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Penn Health System’s COVID-19 vaccine mandate gets near total compliance

UPHS said no jab, no job. Now, practically all workers are vaccinated against COVID-19.

Staff entering Penn Medicine's Pennsylvania Hospital last December.
Staff entering Penn Medicine's Pennsylvania Hospital last December.Read morePenn Medicine

About 99% of the University of Pennsylvania Health System’s 38,000 employees have complied with its COVID-19 vaccine mandate, including about 760 who got exemptions or deferrals for medical or religious reasons.

Less than 1%, or about 380, were fired or quit rather than get the shots.

UPHS provided that update on Friday, 17 days after the deadline for compliance. Officials are still analyzing final data for another 6,000 workers who are in UPHS facilities and thus required to be vaccinated, but are not paid by the health system.

“As a large employer that is always at the ready to manage staffing changes, we continue smooth operations across the health system,” an emailed statement said. “We are proud to have come together as a group to protect one another and those we care for, and to have set an example for our friends, families, and neighbors that vaccination is a key path out of the pandemic.”

About half of the medical exemptions were for a limited time period because the employees had temporary conditions, notably pregnancy. Some pregnant people prefer to postpone vaccination until after delivery, even though public health officials and major obstetrical groups recommend the shots during pregnancy.

UPHS, the city’s biggest private employer and regional health-care giant, announced the mandate in May, when such requirements were unusual.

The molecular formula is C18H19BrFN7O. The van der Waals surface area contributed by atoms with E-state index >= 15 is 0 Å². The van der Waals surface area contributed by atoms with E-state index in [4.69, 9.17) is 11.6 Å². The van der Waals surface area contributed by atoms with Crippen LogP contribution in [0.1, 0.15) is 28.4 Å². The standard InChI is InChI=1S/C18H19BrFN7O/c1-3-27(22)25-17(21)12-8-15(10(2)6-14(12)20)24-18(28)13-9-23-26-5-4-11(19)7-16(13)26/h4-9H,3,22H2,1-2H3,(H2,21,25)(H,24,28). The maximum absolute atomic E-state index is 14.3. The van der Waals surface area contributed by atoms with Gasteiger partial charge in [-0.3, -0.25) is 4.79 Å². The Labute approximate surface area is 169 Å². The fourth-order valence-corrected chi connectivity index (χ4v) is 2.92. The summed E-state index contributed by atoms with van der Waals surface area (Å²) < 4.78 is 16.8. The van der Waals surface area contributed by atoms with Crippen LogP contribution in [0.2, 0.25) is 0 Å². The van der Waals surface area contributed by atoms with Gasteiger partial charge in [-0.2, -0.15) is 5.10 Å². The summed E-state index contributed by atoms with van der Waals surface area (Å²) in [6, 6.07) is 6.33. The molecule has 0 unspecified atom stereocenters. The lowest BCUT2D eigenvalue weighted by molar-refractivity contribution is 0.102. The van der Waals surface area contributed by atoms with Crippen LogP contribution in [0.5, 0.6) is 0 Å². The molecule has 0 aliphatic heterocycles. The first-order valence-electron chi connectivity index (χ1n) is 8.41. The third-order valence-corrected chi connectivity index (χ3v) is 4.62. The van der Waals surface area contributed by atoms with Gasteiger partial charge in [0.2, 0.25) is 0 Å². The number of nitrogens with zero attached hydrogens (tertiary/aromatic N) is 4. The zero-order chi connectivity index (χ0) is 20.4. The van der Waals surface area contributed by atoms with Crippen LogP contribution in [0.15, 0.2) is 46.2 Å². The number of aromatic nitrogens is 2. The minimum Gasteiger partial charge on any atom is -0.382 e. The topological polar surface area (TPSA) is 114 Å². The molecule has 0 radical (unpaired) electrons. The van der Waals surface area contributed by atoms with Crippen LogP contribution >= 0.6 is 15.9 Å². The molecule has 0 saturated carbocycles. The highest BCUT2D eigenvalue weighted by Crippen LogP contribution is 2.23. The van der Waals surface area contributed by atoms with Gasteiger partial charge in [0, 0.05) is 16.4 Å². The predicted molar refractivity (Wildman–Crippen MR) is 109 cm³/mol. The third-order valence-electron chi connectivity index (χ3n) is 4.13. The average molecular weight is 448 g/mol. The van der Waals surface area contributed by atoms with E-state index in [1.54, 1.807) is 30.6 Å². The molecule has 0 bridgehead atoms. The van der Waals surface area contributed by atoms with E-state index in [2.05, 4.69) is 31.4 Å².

Now, many private and public employers, including the federal government, have adopted policies mandating COVID-19 shots or frequent testing. President Joe Biden this week directed the Labor Department’s Occupational Safety and Health Administration to issue a rule using emergency authority to require employers with more than 100 employees to mandate vaccination or weekly testing.

The shift reflects a number of factors. The Pfizer vaccine now has the FDA’s full regulatory approval, not just emergency authorization, and Moderna’s immunization has submitted data needed for full approval. A few court decisions have upheld mandates. And unvaccinated people sickened by the highly contagious delta variant are filling hospitals in states with low vaccination rates — a crushing new wave that was preventable.

To be sure, COVID-19 vaccine mandates are getting pushback from many quarters, including Republican lawmakers and governors. Debate and litigation over the ethics and legality of mandates are ongoing. But the U.S. has a long history of school vaccine mandates for infectious diseases such as polio, measles, and whooping cough, and flu vaccine mandates for health-care workers have become standard to prevent spreading the seasonal illness to vulnerable patients.

The only publicized pushback UPHS faced came from some of its Lancaster General Hospital employees. They held a protest rally, a petition drive, and consulted Eric Winter, a Reading-based lawyer. Winter did not return a call requesting comment on Friday.

“We are grateful,” the UPHS statement said, “for the incredible support from our workforce as we worked to implement this policy.”